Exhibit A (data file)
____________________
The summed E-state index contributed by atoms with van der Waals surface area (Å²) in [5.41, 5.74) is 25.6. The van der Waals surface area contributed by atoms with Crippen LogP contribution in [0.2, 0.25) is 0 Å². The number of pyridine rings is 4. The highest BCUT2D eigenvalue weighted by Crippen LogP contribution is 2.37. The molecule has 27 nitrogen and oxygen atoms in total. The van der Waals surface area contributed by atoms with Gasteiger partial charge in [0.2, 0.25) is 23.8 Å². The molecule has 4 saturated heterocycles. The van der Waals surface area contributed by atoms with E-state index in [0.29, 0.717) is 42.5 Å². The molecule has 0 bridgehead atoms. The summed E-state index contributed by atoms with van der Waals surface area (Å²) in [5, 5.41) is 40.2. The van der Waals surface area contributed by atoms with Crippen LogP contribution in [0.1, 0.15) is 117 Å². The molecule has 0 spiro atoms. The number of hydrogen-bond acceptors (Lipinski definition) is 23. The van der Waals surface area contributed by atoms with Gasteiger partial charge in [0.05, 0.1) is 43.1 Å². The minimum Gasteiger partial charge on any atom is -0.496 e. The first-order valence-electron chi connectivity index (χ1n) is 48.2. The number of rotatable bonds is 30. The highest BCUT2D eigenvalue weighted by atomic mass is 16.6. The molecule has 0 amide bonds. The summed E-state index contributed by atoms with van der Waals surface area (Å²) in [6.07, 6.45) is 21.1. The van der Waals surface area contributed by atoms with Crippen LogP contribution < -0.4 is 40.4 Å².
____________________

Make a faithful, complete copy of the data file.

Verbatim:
The summed E-state index contributed by atoms with van der Waals surface area (Å²) in [5.41, 5.74) is 25.6. The van der Waals surface area contributed by atoms with Crippen LogP contribution in [0.2, 0.25) is 0 Å². The number of pyridine rings is 4. The highest BCUT2D eigenvalue weighted by Crippen LogP contribution is 2.37. The molecule has 27 nitrogen and oxygen atoms in total. The van der Waals surface area contributed by atoms with Gasteiger partial charge in [0.2, 0.25) is 23.8 Å². The molecule has 4 saturated heterocycles. The van der Waals surface area contributed by atoms with E-state index in [0.29, 0.717) is 42.5 Å². The molecule has 0 bridgehead atoms. The summed E-state index contributed by atoms with van der Waals surface area (Å²) in [5, 5.41) is 40.2. The van der Waals surface area contributed by atoms with Crippen LogP contribution in [0.1, 0.15) is 117 Å². The molecule has 0 spiro atoms. The number of hydrogen-bond acceptors (Lipinski definition) is 23. The van der Waals surface area contributed by atoms with Gasteiger partial charge in [0.05, 0.1) is 43.1 Å². The minimum Gasteiger partial charge on any atom is -0.496 e. The first-order valence-electron chi connectivity index (χ1n) is 48.2. The number of rotatable bonds is 30. The highest BCUT2D eigenvalue weighted by atomic mass is 16.6. The molecule has 0 amide bonds. The summed E-state index contributed by atoms with van der Waals surface area (Å²) in [6.07, 6.45) is 21.1. The van der Waals surface area contributed by atoms with Crippen LogP contribution < -0.4 is 40.4 Å².